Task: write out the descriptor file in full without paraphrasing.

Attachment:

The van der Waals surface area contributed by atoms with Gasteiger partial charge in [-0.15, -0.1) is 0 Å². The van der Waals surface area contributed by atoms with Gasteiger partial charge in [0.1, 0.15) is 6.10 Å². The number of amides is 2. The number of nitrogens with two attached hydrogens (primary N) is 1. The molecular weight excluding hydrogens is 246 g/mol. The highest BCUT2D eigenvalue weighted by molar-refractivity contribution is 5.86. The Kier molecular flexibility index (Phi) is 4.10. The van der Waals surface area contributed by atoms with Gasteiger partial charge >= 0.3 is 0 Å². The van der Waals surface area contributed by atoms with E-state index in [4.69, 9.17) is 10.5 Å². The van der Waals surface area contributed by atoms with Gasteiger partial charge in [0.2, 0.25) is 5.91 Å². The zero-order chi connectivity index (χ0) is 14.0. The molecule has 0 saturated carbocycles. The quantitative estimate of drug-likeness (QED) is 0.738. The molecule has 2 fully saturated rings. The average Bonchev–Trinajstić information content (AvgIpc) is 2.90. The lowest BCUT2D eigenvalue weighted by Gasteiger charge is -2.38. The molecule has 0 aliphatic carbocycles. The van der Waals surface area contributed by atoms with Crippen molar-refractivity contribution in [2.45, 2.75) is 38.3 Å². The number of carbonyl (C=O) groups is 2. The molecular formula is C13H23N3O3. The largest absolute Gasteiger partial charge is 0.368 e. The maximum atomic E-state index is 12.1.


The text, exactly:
The van der Waals surface area contributed by atoms with Gasteiger partial charge in [-0.15, -0.1) is 0 Å². The van der Waals surface area contributed by atoms with Gasteiger partial charge in [0.1, 0.15) is 6.10 Å². The number of amides is 2. The number of nitrogens with two attached hydrogens (primary N) is 1. The molecular weight excluding hydrogens is 246 g/mol. The highest BCUT2D eigenvalue weighted by molar-refractivity contribution is 5.86. The Kier molecular flexibility index (Phi) is 4.10. The van der Waals surface area contributed by atoms with Gasteiger partial charge >= 0.3 is 0 Å². The van der Waals surface area contributed by atoms with E-state index in [4.69, 9.17) is 10.5 Å². The van der Waals surface area contributed by atoms with Gasteiger partial charge in [0.2, 0.25) is 5.91 Å². The zero-order chi connectivity index (χ0) is 14.0. The molecule has 0 saturated carbocycles. The quantitative estimate of drug-likeness (QED) is 0.738. The molecule has 2 fully saturated rings. The average Bonchev–Trinajstić information content (AvgIpc) is 2.90. The lowest BCUT2D eigenvalue weighted by Gasteiger charge is -2.38. The molecule has 0 aliphatic carbocycles. The van der Waals surface area contributed by atoms with Crippen molar-refractivity contribution in [2.45, 2.75) is 38.3 Å². The number of carbonyl (C=O) groups is 2. The molecular formula is C13H23N3O3. The largest absolute Gasteiger partial charge is 0.368 e. The maximum atomic E-state index is 12.1.